Quantum physics is one field which is full of surprises. We get to know a new thing every day.
Reinhard Dörner and his team are working with molecules which actually are not existent according to a few books: Helium compounds with two atoms. Helium Dimers are compounds of helium with two atoms. We know helium is a noble gas as it does not form any compounds.
These helium dimers form rarely when the gas is cooled to just 10 degrees above absolute zero (minus 273 °C) and then pumped through a small nozzle into a vacuum chamber (this makes it even colder). These molecules are the weakest bound stable in the Universe, the two atoms in the molecule are extremely far apart from each other. A chemical compound containing two atoms usually measures about 1 angstrom (0.1 nanometers) whereas helium dimers measure 50 times as much (52 angstroms) on an average.
The scientists irradiated such helium dimers with an extremely powerful laser flash, which slightly twisted the bond between the two helium atoms, which was enough to make the two atoms fly apart. This was the first time they saw a helium atom flying away as a wave and they recorded it on film.
Quantum physics says objects have particle and wave nature at the same time. We are familiar with light particles (photons) which show this particle and wave nature.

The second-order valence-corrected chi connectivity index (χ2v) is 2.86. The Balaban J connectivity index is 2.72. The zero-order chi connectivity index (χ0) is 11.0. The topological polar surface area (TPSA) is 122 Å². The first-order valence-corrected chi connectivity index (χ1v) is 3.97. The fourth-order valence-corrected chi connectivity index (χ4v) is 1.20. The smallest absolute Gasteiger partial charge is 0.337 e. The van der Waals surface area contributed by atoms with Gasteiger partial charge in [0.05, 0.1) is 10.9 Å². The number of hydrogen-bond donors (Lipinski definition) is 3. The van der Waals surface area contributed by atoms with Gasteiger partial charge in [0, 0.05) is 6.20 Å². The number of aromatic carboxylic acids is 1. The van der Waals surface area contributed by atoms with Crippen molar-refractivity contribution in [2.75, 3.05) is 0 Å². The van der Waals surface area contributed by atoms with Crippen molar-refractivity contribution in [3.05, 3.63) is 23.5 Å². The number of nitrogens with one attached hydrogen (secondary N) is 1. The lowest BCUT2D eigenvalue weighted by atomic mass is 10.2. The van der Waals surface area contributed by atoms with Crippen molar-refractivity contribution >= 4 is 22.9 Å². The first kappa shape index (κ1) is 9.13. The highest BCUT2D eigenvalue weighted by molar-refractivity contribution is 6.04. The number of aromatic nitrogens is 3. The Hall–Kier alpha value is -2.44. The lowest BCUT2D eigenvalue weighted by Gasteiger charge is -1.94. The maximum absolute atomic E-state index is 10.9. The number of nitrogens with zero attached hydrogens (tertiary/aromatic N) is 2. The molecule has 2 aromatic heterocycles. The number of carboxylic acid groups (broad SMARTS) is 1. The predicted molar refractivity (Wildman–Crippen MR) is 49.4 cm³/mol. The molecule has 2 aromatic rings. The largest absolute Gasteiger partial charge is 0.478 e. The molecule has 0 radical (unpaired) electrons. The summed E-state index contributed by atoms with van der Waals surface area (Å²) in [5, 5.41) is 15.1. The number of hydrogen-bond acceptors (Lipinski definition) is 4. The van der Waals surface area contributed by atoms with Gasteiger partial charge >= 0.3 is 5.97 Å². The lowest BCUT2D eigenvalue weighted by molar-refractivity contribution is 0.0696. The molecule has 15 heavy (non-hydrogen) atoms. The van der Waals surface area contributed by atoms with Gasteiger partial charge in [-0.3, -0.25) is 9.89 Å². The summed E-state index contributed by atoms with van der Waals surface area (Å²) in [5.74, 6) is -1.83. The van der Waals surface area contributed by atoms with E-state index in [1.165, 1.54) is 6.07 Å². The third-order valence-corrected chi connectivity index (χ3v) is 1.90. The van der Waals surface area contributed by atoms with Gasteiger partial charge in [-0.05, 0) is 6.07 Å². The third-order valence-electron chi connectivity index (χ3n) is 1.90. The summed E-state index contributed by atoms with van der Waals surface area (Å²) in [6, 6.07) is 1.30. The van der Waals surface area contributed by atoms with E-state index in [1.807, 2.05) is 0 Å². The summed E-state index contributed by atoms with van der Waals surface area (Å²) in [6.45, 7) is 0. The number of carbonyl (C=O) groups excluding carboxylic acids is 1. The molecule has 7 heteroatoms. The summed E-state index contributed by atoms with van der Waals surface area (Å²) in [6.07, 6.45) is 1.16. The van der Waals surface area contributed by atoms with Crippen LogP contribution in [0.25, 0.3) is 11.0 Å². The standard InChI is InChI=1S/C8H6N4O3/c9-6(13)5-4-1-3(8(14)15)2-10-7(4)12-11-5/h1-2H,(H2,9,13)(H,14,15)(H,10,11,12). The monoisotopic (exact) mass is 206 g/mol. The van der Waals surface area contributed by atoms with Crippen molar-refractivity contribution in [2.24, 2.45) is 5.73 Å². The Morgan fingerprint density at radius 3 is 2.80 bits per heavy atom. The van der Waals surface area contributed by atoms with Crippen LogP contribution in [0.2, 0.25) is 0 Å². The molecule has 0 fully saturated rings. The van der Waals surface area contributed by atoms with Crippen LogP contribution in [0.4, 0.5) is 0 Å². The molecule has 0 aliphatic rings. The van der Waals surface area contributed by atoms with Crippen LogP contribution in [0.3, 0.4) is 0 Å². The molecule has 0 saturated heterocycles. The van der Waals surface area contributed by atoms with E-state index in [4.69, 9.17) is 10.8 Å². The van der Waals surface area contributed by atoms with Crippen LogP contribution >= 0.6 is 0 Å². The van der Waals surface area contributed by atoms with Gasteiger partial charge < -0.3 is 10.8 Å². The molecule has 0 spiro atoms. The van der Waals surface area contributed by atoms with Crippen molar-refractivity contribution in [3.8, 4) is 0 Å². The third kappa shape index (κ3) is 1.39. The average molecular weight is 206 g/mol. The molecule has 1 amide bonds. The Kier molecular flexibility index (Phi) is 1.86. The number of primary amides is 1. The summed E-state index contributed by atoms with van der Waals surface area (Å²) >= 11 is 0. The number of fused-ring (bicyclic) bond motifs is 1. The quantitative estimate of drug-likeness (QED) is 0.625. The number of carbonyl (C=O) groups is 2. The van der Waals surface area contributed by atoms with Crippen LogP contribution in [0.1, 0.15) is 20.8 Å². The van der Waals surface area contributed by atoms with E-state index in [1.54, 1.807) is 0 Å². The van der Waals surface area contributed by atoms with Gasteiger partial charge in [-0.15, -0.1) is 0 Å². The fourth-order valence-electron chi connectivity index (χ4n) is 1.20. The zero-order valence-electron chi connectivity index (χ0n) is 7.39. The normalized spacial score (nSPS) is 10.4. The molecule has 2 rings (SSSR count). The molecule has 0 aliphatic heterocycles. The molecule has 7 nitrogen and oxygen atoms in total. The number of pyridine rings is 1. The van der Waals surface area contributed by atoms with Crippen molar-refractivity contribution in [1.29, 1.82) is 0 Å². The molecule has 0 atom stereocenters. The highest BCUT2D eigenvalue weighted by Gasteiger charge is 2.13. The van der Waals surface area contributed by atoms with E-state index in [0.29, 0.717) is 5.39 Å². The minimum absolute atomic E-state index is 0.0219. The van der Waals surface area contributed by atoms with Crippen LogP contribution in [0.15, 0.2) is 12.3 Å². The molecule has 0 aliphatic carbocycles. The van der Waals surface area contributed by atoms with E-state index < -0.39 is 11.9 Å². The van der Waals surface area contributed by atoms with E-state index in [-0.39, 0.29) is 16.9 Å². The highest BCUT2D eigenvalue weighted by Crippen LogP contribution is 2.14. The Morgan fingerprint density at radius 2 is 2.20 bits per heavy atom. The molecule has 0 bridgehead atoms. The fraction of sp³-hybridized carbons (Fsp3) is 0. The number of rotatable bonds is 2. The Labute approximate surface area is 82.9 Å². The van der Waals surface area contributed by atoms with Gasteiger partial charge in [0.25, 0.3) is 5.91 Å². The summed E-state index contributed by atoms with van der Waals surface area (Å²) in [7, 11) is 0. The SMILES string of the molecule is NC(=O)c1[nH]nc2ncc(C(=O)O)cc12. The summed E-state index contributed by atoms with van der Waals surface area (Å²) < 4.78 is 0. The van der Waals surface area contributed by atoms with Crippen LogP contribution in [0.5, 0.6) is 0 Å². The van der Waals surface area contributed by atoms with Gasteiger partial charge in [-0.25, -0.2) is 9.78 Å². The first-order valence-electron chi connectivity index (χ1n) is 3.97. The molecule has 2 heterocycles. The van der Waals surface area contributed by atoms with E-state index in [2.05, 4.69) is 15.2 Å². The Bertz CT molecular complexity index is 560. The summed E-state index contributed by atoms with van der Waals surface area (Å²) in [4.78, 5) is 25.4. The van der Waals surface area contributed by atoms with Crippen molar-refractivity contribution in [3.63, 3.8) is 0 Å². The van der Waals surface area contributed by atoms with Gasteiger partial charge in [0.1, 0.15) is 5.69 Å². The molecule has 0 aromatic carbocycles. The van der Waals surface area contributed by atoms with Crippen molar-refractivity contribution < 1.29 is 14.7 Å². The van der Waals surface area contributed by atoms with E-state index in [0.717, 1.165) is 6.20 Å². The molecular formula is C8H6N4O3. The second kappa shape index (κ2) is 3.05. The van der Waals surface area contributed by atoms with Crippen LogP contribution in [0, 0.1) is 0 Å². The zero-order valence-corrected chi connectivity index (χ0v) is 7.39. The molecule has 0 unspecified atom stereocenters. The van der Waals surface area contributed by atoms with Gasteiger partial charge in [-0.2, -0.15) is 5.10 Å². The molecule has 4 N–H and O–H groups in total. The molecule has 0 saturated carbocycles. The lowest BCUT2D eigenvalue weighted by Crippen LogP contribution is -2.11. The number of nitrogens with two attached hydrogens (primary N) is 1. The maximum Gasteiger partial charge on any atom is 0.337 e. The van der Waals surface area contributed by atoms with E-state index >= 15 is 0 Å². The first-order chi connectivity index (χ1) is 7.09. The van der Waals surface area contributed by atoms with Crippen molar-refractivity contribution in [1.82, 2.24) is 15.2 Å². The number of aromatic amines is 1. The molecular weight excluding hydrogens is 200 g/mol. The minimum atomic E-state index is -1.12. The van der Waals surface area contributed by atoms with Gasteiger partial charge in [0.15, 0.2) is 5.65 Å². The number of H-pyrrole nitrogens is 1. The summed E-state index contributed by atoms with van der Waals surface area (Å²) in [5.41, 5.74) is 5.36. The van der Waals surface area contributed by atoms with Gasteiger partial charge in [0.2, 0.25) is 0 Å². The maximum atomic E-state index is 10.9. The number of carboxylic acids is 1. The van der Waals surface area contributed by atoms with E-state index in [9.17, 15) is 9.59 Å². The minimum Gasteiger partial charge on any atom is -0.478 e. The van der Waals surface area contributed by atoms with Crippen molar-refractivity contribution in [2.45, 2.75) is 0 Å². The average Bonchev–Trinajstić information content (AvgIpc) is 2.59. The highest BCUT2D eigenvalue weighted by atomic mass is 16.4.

Researchers could observe and film the helium atom flying away as a wave at all in their laser experiment because the helium atom only flew away with a certain probability: With 98 % probability it was still bound to its second helium partner, with 2 % probability it flew away.
Measurement of such quantum waves can be extended to quantum systems with several partners like helium trimer composed of three helium atoms. Helium trimer is of interest as it can form what is referred to as an “exotic Efimov state,” says Maksim Kunitski, first author of the study: “Such three-particle systems were predicted by Russian theorist Vitaly Efimov in 1970 and first corroborated on caesium atoms”.
The Efimov state was discovered in the helium trimer five years ago. This laser pulse irradiation method we’ve developed might allow us to observe the formation and decay of Efimov systems and thus better understand quantum physical systems that are difficult to access experimentally.
Maksim Kunitski, Qingze Guan, Holger Maschkiwitz, Jörg Hahnenbruch, Sebastian Eckart, Stefan Zeller, Anton Kalinin, Markus Schöffler, Lothar Ph. H. Schmidt, Till Jahnke, Dörte Blume, Reinhard Dörner. Ultrafast manipulation of the weakly bound helium dimer. Nature Physics, 2020; DOI: 10.1038/s41567-020-01081-3
Press Release: Goethe University Frankfurt